Nobody called him that. “Mad”. Except my father-in-law whose mother, Amelia, was Edward “Mick” Mannock’s cousin. “Micky” yes, but surely not “mad”. I was re-reading ole father-in-law’s autobiography after 20 years, one of 37 books he published, and I didn’t recall him calling him that from the first read-through so it stuck out. Everything’s twenty years.
But today, July 26, 1918, it’s “Major Mannock”. But it’s still good ole “Mick” to friends unless they’re dead. Dreary stuff, Eleanor. I seem to have taken over 85 squadron at St. Omer, France. Why would anyone want to do a thing like that?
It’s all getting a bit vieux chapeau, Gertrude. Stupid war. All this bloody killing. 1918 and we’re still bloody going at it. I’ve had it.
I’m not sure why a “Major.” What else have I been wrong about? He was too modest. Staff sergeant Milliby said: “If you’ve been gazetted a major, Major, then you’re bloody well a major.” So that’s the reason why.
Mick didn’t take a course in killing German airmen in WWI. He was self-taught. He killed with a ferocious efficiency. Early on at 40 Sqd. returning from a patrol the right wing on his plane fell off at 700 feet. Rather than die he managed to crash land. After that nobody wanted to talk about how Mannock didn’t know what he was doing.
“Gentlemen, always above, seldom on the same level; never underneath.”
And don’t follow your kill down. You can get shot up from the ground. Especially true for Mannock because he always attacked from the east and his combats were always over German-held ground. He was the top “Ace” of the Great War.
I have my own theory about what happened to Mick Mannock that cheerful July morning over the lines under low cloudcover at five am. After those two bastard enemies in the German flying contraption were killed. The Kiwi, Inglis, was in on it.
“Both my guns were going full out, when suddenly the Hun’s tail shot up in front of me. A chill ran through me as I pulled up, just missing his tail and wing by a fraction. Looking back I saw my first Hun going down in a mass of flames.”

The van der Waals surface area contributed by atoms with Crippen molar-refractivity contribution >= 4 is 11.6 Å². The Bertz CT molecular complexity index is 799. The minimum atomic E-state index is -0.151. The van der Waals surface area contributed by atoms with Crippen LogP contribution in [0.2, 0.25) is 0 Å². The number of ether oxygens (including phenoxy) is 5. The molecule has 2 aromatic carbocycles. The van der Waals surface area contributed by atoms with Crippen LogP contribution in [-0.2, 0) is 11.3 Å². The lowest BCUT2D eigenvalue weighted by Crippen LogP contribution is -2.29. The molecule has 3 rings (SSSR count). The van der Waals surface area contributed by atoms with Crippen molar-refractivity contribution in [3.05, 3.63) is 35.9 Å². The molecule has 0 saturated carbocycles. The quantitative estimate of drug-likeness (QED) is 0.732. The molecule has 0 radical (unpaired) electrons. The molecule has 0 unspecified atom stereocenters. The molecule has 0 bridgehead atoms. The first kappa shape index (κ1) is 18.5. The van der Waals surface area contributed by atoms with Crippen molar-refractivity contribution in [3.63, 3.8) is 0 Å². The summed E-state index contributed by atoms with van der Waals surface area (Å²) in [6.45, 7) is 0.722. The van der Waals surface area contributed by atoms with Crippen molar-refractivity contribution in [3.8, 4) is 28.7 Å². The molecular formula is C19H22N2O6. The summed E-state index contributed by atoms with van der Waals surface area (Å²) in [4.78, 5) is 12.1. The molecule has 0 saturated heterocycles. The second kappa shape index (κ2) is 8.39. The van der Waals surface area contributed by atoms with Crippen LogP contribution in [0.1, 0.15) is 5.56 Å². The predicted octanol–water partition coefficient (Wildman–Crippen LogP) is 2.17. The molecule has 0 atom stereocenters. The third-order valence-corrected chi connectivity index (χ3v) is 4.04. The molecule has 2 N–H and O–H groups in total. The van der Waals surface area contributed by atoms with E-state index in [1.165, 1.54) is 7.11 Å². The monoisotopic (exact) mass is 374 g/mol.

The Blue Flame
It was a special trip because the squadron usually didn’t open much before 8 a.m. But Inglis needed a first Hun and the major, who by now wasn’t just a legend in his own mind but a greatly respected leader and teacher, and, sine qua non, survivor, wanted to help the Hun-less flyer out. Of course he did.
“We circled once and started for home. The realization came to me we were being shot at from the ground when I saw the major stop kicking his rudder. Suddenly a small flame appeared on the right of Mick’s machine, and simultaneously he stopped kicking his rudder. The plane went into a slow right-hand turn, the flame growing in intensity, and as the machine hit the ground it burst into a mass of flame.”
“I saw no one leave the machine and then started for the lines, climbing slightly and at about 150 feet there was a bang and I was smothered in petrol, my engine cut out so I switched off and made a landing 5 yards behind our front line.”
That’s not Mick, of course. He’s dead even if it is only five-thirty in the morning. That’s the after action report of Inglis, who’d come all the way from the southern hemisphere to give battle, but hadn’t killed anybody before this morning.
It’s quite evident. It’s never been precisely determined where the Germans buried the major’s body. It’s another one of those things that happened 100 years ago. Birth, death, it’s all the same. If things had gone a bit different, and Major M. had got through this morning, he could still be alive.
Quotes from “MANNOCK The Life and Death of Major Edward Mannock VC, DSO, MC, RAF. By Norman Franks and Andy Saunders. Published 2008.